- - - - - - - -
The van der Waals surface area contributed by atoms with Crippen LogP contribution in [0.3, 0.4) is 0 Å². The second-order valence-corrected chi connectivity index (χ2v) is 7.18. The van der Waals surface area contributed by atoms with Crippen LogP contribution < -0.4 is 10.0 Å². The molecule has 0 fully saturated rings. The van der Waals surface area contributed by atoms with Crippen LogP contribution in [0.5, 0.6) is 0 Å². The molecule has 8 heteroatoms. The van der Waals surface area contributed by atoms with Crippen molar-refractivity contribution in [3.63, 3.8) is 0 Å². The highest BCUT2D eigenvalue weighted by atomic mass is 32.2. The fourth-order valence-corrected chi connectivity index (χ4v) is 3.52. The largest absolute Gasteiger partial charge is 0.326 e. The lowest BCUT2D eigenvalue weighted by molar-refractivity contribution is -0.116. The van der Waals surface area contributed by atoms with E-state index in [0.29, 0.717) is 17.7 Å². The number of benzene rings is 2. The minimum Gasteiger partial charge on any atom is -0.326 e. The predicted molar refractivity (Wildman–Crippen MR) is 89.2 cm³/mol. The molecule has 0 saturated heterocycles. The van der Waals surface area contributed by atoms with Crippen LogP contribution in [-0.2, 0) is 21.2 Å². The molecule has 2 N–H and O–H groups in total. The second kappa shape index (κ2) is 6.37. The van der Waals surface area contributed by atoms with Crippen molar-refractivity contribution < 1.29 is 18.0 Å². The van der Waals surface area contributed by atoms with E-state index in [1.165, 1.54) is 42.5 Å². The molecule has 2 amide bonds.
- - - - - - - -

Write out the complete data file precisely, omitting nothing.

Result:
The van der Waals surface area contributed by atoms with Crippen LogP contribution in [0.3, 0.4) is 0 Å². The second-order valence-corrected chi connectivity index (χ2v) is 7.18. The van der Waals surface area contributed by atoms with Crippen LogP contribution < -0.4 is 10.0 Å². The molecule has 0 fully saturated rings. The van der Waals surface area contributed by atoms with Crippen LogP contribution in [0.5, 0.6) is 0 Å². The molecule has 8 heteroatoms. The van der Waals surface area contributed by atoms with Crippen molar-refractivity contribution in [3.63, 3.8) is 0 Å². The highest BCUT2D eigenvalue weighted by atomic mass is 32.2. The fourth-order valence-corrected chi connectivity index (χ4v) is 3.52. The largest absolute Gasteiger partial charge is 0.326 e. The lowest BCUT2D eigenvalue weighted by molar-refractivity contribution is -0.116. The van der Waals surface area contributed by atoms with E-state index in [0.29, 0.717) is 17.7 Å². The number of benzene rings is 2. The minimum Gasteiger partial charge on any atom is -0.326 e. The predicted molar refractivity (Wildman–Crippen MR) is 89.2 cm³/mol. The molecule has 0 saturated heterocycles. The van der Waals surface area contributed by atoms with Crippen LogP contribution in [-0.2, 0) is 21.2 Å². The molecule has 2 N–H and O–H groups in total. The second kappa shape index (κ2) is 6.37. The van der Waals surface area contributed by atoms with Crippen molar-refractivity contribution < 1.29 is 18.0 Å². The van der Waals surface area contributed by atoms with E-state index in [1.165, 1.54) is 42.5 Å². The molecule has 2 amide bonds.